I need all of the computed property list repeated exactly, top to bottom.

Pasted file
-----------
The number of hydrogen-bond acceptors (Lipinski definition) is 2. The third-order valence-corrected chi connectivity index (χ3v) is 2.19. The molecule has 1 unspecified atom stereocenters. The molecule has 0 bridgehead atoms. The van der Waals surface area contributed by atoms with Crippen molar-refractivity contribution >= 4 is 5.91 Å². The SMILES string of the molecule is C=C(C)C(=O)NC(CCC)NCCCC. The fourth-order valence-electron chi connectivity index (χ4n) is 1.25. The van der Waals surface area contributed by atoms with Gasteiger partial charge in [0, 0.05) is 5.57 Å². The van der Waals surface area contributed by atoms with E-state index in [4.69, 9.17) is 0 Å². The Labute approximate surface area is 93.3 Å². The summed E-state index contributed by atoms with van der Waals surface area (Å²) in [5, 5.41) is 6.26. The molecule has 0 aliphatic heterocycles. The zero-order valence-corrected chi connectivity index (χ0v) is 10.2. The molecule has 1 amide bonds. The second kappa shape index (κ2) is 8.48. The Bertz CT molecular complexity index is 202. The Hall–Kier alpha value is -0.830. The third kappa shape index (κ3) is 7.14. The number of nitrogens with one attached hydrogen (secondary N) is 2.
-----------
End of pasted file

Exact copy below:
The number of hydrogen-bond acceptors (Lipinski definition) is 2. The third-order valence-corrected chi connectivity index (χ3v) is 2.19. The molecule has 1 unspecified atom stereocenters. The molecule has 0 bridgehead atoms. The van der Waals surface area contributed by atoms with Crippen molar-refractivity contribution >= 4 is 5.91 Å². The SMILES string of the molecule is C=C(C)C(=O)NC(CCC)NCCCC. The fourth-order valence-electron chi connectivity index (χ4n) is 1.25. The van der Waals surface area contributed by atoms with Gasteiger partial charge in [0, 0.05) is 5.57 Å². The van der Waals surface area contributed by atoms with E-state index in [4.69, 9.17) is 0 Å². The Labute approximate surface area is 93.3 Å². The summed E-state index contributed by atoms with van der Waals surface area (Å²) in [5, 5.41) is 6.26. The molecule has 0 aliphatic heterocycles. The zero-order valence-corrected chi connectivity index (χ0v) is 10.2. The molecule has 1 amide bonds. The second kappa shape index (κ2) is 8.48. The Bertz CT molecular complexity index is 202. The Hall–Kier alpha value is -0.830. The third kappa shape index (κ3) is 7.14. The number of nitrogens with one attached hydrogen (secondary N) is 2.